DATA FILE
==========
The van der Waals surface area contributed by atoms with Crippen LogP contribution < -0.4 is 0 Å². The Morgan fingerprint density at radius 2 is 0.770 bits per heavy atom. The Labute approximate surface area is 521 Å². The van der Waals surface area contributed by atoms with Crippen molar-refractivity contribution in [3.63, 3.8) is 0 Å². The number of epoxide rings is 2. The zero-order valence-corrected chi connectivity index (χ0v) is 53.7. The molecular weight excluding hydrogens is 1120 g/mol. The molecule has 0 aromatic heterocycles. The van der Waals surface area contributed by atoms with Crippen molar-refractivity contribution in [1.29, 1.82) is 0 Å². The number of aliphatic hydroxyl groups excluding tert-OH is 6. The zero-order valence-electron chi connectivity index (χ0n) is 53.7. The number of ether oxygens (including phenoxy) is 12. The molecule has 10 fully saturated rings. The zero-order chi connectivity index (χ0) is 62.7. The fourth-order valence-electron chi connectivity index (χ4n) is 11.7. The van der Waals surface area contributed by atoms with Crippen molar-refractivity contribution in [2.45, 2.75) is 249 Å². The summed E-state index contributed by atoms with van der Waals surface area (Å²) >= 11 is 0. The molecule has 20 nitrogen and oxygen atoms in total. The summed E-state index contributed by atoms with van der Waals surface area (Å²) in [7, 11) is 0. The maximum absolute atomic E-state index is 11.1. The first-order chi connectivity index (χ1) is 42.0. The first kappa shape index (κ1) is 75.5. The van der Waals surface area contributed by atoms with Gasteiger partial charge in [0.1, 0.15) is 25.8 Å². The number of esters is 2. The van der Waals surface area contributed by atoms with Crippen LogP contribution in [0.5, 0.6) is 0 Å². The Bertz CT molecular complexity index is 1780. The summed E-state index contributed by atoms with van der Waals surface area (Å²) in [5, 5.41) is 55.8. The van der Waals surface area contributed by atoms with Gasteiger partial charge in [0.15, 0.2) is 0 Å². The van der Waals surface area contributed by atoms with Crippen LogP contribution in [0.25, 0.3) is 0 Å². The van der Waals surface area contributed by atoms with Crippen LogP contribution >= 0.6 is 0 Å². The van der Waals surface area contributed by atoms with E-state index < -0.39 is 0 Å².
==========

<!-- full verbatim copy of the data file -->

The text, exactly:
The van der Waals surface area contributed by atoms with Crippen LogP contribution < -0.4 is 0 Å². The Morgan fingerprint density at radius 2 is 0.770 bits per heavy atom. The Labute approximate surface area is 521 Å². The van der Waals surface area contributed by atoms with Crippen molar-refractivity contribution in [3.63, 3.8) is 0 Å². The number of epoxide rings is 2. The zero-order valence-corrected chi connectivity index (χ0v) is 53.7. The molecular weight excluding hydrogens is 1120 g/mol. The molecule has 0 aromatic heterocycles. The van der Waals surface area contributed by atoms with Crippen molar-refractivity contribution in [1.29, 1.82) is 0 Å². The number of aliphatic hydroxyl groups excluding tert-OH is 6. The zero-order valence-electron chi connectivity index (χ0n) is 53.7. The number of ether oxygens (including phenoxy) is 12. The molecule has 10 fully saturated rings. The zero-order chi connectivity index (χ0) is 62.7. The fourth-order valence-electron chi connectivity index (χ4n) is 11.7. The van der Waals surface area contributed by atoms with Crippen molar-refractivity contribution in [2.45, 2.75) is 249 Å². The summed E-state index contributed by atoms with van der Waals surface area (Å²) >= 11 is 0. The molecule has 20 nitrogen and oxygen atoms in total. The summed E-state index contributed by atoms with van der Waals surface area (Å²) in [7, 11) is 0. The maximum absolute atomic E-state index is 11.1. The first-order chi connectivity index (χ1) is 42.0. The first kappa shape index (κ1) is 75.5. The van der Waals surface area contributed by atoms with Gasteiger partial charge in [0.1, 0.15) is 25.8 Å². The number of esters is 2. The van der Waals surface area contributed by atoms with Crippen LogP contribution in [0.5, 0.6) is 0 Å². The Bertz CT molecular complexity index is 1780. The summed E-state index contributed by atoms with van der Waals surface area (Å²) in [5, 5.41) is 55.8. The van der Waals surface area contributed by atoms with Gasteiger partial charge in [0.15, 0.2) is 0 Å². The van der Waals surface area contributed by atoms with Crippen LogP contribution in [0.25, 0.3) is 0 Å². The van der Waals surface area contributed by atoms with Crippen LogP contribution >= 0.6 is 0 Å². The van der Waals surface area contributed by atoms with E-state index < -0.39 is 0 Å².